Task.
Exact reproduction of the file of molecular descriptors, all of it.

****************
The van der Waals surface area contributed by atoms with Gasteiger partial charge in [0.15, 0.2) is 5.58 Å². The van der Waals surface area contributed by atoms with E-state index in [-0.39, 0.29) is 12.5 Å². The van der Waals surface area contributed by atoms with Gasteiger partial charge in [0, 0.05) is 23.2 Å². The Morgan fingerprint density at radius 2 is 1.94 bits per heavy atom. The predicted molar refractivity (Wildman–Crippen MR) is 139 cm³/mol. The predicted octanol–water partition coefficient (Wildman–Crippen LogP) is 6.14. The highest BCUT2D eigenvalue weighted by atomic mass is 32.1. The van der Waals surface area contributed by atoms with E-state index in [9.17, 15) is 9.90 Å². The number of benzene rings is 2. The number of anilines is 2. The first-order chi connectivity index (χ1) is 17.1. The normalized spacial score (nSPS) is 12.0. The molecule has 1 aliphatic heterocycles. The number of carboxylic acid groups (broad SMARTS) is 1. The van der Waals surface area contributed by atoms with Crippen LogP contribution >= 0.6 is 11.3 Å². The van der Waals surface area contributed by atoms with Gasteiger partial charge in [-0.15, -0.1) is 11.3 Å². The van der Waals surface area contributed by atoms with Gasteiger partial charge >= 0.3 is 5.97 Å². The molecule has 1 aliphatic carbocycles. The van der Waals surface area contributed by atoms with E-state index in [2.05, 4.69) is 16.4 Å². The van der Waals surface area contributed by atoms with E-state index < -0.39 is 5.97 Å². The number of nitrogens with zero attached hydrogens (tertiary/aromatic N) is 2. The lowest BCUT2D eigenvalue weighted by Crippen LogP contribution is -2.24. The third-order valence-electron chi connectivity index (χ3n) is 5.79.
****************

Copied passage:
The van der Waals surface area contributed by atoms with Gasteiger partial charge in [0.15, 0.2) is 5.58 Å². The van der Waals surface area contributed by atoms with E-state index in [-0.39, 0.29) is 12.5 Å². The van der Waals surface area contributed by atoms with Gasteiger partial charge in [0, 0.05) is 23.2 Å². The Morgan fingerprint density at radius 2 is 1.94 bits per heavy atom. The predicted molar refractivity (Wildman–Crippen MR) is 139 cm³/mol. The predicted octanol–water partition coefficient (Wildman–Crippen LogP) is 6.14. The highest BCUT2D eigenvalue weighted by atomic mass is 32.1. The van der Waals surface area contributed by atoms with E-state index in [9.17, 15) is 9.90 Å². The number of benzene rings is 2. The number of anilines is 2. The first-order chi connectivity index (χ1) is 17.1. The normalized spacial score (nSPS) is 12.0. The molecule has 1 aliphatic heterocycles. The number of carboxylic acid groups (broad SMARTS) is 1. The van der Waals surface area contributed by atoms with Crippen LogP contribution >= 0.6 is 11.3 Å². The van der Waals surface area contributed by atoms with Gasteiger partial charge in [-0.15, -0.1) is 11.3 Å². The van der Waals surface area contributed by atoms with Gasteiger partial charge >= 0.3 is 5.97 Å². The molecule has 1 aliphatic carbocycles. The van der Waals surface area contributed by atoms with E-state index in [2.05, 4.69) is 16.4 Å². The van der Waals surface area contributed by atoms with E-state index < -0.39 is 5.97 Å². The number of nitrogens with zero attached hydrogens (tertiary/aromatic N) is 2. The lowest BCUT2D eigenvalue weighted by Crippen LogP contribution is -2.24. The third-order valence-electron chi connectivity index (χ3n) is 5.79.